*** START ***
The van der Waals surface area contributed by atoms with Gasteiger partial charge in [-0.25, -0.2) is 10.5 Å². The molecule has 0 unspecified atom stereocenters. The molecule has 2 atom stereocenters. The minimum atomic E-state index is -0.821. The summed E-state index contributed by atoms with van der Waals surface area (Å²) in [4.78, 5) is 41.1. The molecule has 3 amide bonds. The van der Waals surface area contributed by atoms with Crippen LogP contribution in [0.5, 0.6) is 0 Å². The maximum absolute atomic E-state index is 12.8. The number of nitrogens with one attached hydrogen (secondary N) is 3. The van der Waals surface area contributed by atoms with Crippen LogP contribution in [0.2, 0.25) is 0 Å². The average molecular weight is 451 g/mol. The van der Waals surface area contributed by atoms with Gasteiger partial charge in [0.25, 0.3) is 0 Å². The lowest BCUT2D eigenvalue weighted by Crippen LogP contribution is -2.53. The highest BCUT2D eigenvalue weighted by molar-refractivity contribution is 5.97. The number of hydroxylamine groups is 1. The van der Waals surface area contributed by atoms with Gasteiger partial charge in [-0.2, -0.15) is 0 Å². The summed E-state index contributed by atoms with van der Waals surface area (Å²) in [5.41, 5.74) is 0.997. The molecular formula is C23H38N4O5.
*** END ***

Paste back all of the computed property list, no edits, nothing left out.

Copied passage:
The van der Waals surface area contributed by atoms with Gasteiger partial charge in [-0.25, -0.2) is 10.5 Å². The molecule has 0 unspecified atom stereocenters. The molecule has 2 atom stereocenters. The minimum atomic E-state index is -0.821. The summed E-state index contributed by atoms with van der Waals surface area (Å²) in [4.78, 5) is 41.1. The molecule has 3 amide bonds. The van der Waals surface area contributed by atoms with Crippen LogP contribution in [0.5, 0.6) is 0 Å². The maximum absolute atomic E-state index is 12.8. The number of nitrogens with one attached hydrogen (secondary N) is 3. The van der Waals surface area contributed by atoms with Crippen LogP contribution in [0.2, 0.25) is 0 Å². The average molecular weight is 451 g/mol. The van der Waals surface area contributed by atoms with Gasteiger partial charge in [0.25, 0.3) is 0 Å². The lowest BCUT2D eigenvalue weighted by Crippen LogP contribution is -2.53. The highest BCUT2D eigenvalue weighted by molar-refractivity contribution is 5.97. The number of hydroxylamine groups is 1. The van der Waals surface area contributed by atoms with Gasteiger partial charge in [-0.2, -0.15) is 0 Å². The summed E-state index contributed by atoms with van der Waals surface area (Å²) in [5.41, 5.74) is 0.997. The molecular formula is C23H38N4O5.